On August 10, the CRTC denied three applications for a new television station to serve Vancouver on channel 10: Chako Broadcasting Ltd., Great Pacific Industries Ltd. and West Coast Braodcasting Ltd. An application by the CBC for the use of channel 10 at Victoria was also denied.
On July 18, Western Approaches Ltd. was awarded the third television licence for Vancouver (after CBUT-1953 and CHAN-1961) over applications by Channel Seventynine Ltd. (CITY-TV of Toronto), Ten Television Ltd. (Dr. Charles Allard and family of Edmonton), Pacific Rim and Broadcasting Ltd. (consortium including I. H. Asper of Winnipeg).
All applications were for the use of channel 10 except for Channel Seventynine Ltd. who wanted to use channel 26, and Western Approaches applied for either channel 10 or 26. The CRTC decided Western Approaches would use channel 26.
Western Approaches was controlled by DKL, which included TV producer Daryl Duke, writer Norman Klenman and lawyer Gordon Lyall. The other 45% of the stock was held by a group of more than 40 Vancouver businessmen.
On February 2, Western Approaches Ltd. was authorized to change the channel of its proposed station from 26 to 21 and to increase effective radiated power from 790,000 to 880,000 watts.
CKVU-TV went on-air on September 1, on UHF channel 21.
Allarcom purchase approximately 5% of CKVU's common stock, and 7% of its preferred. I.H. "Izzy" Asper, through CanWest Pacific, a subsidiary of CanWest Broadcasting Ltd. became involved when he loaned DKL some $ 4 million to thwart a takeover by Allarcom.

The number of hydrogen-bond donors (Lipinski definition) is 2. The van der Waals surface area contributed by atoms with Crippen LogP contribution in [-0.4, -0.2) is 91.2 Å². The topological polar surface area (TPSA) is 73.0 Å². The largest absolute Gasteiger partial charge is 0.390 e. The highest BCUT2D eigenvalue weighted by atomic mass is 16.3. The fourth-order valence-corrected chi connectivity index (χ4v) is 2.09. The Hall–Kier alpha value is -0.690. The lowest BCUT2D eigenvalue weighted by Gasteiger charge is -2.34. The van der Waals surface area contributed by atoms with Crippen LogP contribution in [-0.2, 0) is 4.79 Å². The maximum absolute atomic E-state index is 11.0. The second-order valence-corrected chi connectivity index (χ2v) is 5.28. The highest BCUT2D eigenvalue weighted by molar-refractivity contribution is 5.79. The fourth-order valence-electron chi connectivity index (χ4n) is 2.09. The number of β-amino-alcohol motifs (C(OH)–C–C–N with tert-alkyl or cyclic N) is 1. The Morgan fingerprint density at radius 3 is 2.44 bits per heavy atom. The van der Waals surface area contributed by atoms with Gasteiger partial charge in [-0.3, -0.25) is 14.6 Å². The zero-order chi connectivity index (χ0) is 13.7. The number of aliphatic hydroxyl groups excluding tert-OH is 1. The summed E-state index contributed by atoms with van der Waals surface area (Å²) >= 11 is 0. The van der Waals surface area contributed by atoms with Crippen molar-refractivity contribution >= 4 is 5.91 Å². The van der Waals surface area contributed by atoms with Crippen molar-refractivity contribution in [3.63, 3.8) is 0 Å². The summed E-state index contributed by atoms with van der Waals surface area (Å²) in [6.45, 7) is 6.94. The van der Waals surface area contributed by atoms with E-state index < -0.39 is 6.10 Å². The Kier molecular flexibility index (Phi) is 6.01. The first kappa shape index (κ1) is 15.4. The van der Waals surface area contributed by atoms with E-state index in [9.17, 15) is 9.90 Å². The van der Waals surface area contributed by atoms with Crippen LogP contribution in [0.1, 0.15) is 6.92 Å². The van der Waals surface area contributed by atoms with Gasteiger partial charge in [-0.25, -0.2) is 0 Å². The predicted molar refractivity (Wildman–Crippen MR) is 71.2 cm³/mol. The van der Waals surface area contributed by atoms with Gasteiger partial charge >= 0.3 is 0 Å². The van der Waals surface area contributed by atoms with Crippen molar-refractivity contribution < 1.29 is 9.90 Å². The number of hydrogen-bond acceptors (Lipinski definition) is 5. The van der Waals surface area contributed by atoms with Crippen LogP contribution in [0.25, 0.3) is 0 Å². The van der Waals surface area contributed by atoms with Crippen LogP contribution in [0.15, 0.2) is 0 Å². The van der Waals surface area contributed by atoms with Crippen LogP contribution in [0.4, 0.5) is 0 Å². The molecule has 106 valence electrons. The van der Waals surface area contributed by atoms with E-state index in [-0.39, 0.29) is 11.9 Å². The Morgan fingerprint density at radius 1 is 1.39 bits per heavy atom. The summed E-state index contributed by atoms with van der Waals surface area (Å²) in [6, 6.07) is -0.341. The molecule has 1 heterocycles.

CKVU has its license renewed by the CRTC for only 18 months instead of the usual five years. CKVU had been rebroadcasting newscasts from the Global Television Network in Ontario instead of producing its own news programs. The CRTC ordered CKVU to discontinue this practice and start producing its own news.
Hayden Kennard was appointed engineering manager. He had been with CBC Toronto.
| Peter Viner
Peter Viner became vice president and general manager of CKVU-TV. He had been vice president of Global TV in Toronto.
Asper loaned DKL a further $ 8 million to enable them to reduce debt, but attached a condition that CanWest would have an option to eventually buy DKL's shares.
DKL later disputed this option, which led to several years of litigation between DKL, Allarcom and CanWest along with a complex CRTC process.
On January 11, the CRTC renewed CKVU-TV's licence until September 30, 1985.
On February 13, CKVU was given approval to move from channel 21 with 880,000 watts to channel 10 with 285,000 watts from the same transmitter site on Saltspring Island. This dramatically improved the station's coverage, and improved audiences.
On December 6, CanWest Pacific Television announced they had purchased controlling interest in CKVU-TV, subject to CRTC approval. DKL went to various levels of Courts to block the sale.
Tom Walters joined CKVU as anchor of the 4:30 p.m. news. He had been news director at CHBC-TV Kelowna.
VU13 expanded "Vancouver Live" to an hour. The program was hosted by Maria LeRose and Wayne Cox. Joanna Piros returned to "1st News" after being on maternity leave. Laurier LaPierre started a new afternoon phone-in show - "On the Air".
Wayne Cox was now hosting a guide to Vancouver's entertainment scene - TGIF - on Friday's.
Laurier LaPierre was host of VU13's People Will Talk.
CKVU newsman George Duthie passed away at 45 after a brief illness.
Long-time CJOR producer/broadcaster Fanny Kiefer now had a feature (Expose) on VU13.
Joanna Piros was an anchor for 1st News.
Stanley Burke was hosting VU13's daily live feed of "VSE Today" to the American based Financial News Network.
On June 19th, the Supreme Court of British Columbia ordered CKVU-TV's owners, Duke and Klenman, to sell their controlling interest to the CanWest Group, subject to CRTC approval.
Following the settlement of further legal wrangles, CanWest finally obtained control, and finally 100% ownership, of CKVU-TV Vancouver.